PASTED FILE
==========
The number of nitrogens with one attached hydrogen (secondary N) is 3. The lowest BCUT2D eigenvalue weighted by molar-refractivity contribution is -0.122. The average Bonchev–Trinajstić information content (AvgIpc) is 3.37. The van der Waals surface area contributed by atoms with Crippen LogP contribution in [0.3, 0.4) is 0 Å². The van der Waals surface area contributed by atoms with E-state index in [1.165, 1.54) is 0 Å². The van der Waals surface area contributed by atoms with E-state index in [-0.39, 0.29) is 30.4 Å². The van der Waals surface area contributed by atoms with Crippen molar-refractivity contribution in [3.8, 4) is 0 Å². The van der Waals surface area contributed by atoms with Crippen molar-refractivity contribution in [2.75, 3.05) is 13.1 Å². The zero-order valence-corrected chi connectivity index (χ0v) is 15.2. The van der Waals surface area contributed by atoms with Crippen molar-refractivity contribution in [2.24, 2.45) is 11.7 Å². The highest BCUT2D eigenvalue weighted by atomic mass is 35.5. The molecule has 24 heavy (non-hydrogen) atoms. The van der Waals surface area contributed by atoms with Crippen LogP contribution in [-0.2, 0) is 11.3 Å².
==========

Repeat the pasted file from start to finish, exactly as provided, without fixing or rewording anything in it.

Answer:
The number of nitrogens with one attached hydrogen (secondary N) is 3. The lowest BCUT2D eigenvalue weighted by molar-refractivity contribution is -0.122. The average Bonchev–Trinajstić information content (AvgIpc) is 3.37. The van der Waals surface area contributed by atoms with Crippen LogP contribution in [0.3, 0.4) is 0 Å². The van der Waals surface area contributed by atoms with E-state index in [1.165, 1.54) is 0 Å². The van der Waals surface area contributed by atoms with E-state index in [-0.39, 0.29) is 30.4 Å². The van der Waals surface area contributed by atoms with Crippen molar-refractivity contribution in [3.8, 4) is 0 Å². The van der Waals surface area contributed by atoms with Crippen molar-refractivity contribution in [2.75, 3.05) is 13.1 Å². The zero-order valence-corrected chi connectivity index (χ0v) is 15.2. The van der Waals surface area contributed by atoms with Crippen molar-refractivity contribution in [2.24, 2.45) is 11.7 Å². The highest BCUT2D eigenvalue weighted by atomic mass is 35.5. The molecule has 24 heavy (non-hydrogen) atoms. The van der Waals surface area contributed by atoms with Crippen LogP contribution in [-0.2, 0) is 11.3 Å².